Snowflakes in France

Reflections of a 20-something woman in publishing

Month: June, 2010

wedding world: Photography

A shout out to brides in Louisville. There are not many good blogs for creative/budget weddings in the South. Most of them focus on California. Which is fine until you start talking about vendors. DJs, photographers, caterers, venues, bakeries.

To a lot of people (including me!), photography is a big one. And not many people want to pay for travel costs from LA. Or use the guys featured in Louisville Bride magazine that charge upwards of $5,000. I was really hoping for something under $2,000.

Because I’m a former newsie and know a lot of photojournalists, I first considered using one of my friends. But after much consideration, I really would prefer that my wedding be a fun day for them — not a day of work. But I do recommend them to the wedding world at large.

Brad Luttrell. – Brad likes families and joy. And it shows. He’s getting married in August, which should add to his knowledge of weddings, although he’s been shooting them for  a while now, working with another friend of mine…

Emily Coovert. – Emily’s photos are awesome. Every time I look at her photos, I want to be the bride on the other end of her camera.

Reggie Beehner. — This guy is not a friend of mine, but he may have been my photographer if he hadn’t already been booked. He teaches photojournalism at EKU and lives in Lexington. As I told him, his photos really capture the small moments and the joy.

Shannen Deckard. — My photographer. Ultimately, I wanted someone who could capture candid moments, not just pose people on the other side of the lens. Shannen does that. She also provides a DVD of fully edited photos and gives me the copyright to them so that I can make prints and post photos on Facebook as I please. I’ve seen her work on other weddings and I know she’ll do a great job with mine.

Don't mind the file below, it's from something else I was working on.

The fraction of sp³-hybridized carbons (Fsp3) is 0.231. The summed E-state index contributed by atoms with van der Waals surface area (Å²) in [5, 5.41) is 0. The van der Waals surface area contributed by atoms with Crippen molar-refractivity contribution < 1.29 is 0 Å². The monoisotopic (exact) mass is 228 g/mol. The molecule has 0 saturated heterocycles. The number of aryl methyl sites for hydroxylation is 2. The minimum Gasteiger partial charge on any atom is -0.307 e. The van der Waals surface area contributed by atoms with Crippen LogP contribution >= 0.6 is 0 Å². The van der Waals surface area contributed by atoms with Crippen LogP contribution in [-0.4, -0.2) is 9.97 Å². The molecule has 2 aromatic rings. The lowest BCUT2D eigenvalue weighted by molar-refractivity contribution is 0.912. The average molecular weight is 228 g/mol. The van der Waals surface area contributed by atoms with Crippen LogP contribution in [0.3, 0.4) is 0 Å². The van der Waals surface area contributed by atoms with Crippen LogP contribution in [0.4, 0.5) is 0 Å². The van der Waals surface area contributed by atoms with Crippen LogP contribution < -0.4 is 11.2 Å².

Panic on Photography Prices

I have sanely tried on bridesmaid dresses that cost more than $300. Took a discerning business eye  to catering proposals with quotes of $12,000. So why is it that photography package prices twist a knot in my stomach and make it difficult to swallow?

$2,000 for a base package, says a photographer, a girl I knew in college. Maybe I was too quick to turn her down. She’s only moderately out of my price range, I realized, when I later came across a photographer who charged five times that.

The problem is, I can tell the difference between good and bad photography. Between joy and static poses. Between a perfect crop and a jumbled scene.

Affordable Photography of Kentucky can take photos and send them to me sans editing for $500. But I want their expertise.

I remember days from the news room. The photogs had taken thousands of photos for a story about a soldier going to war. They narrowed them down to about 30, and hung those on the wall. And stared at them all day. During lunch. At midnight. Moving the ones they liked best toward the top, and maybe back down again. And then they cropped them into tiny pieces of enormous significance.

I can’t do that to 1,000 photos. I don’t have the patience or the vision. Only the appreciation. So I suppose that I should pay them what they deserve and break my crumbling budget in yet another spot.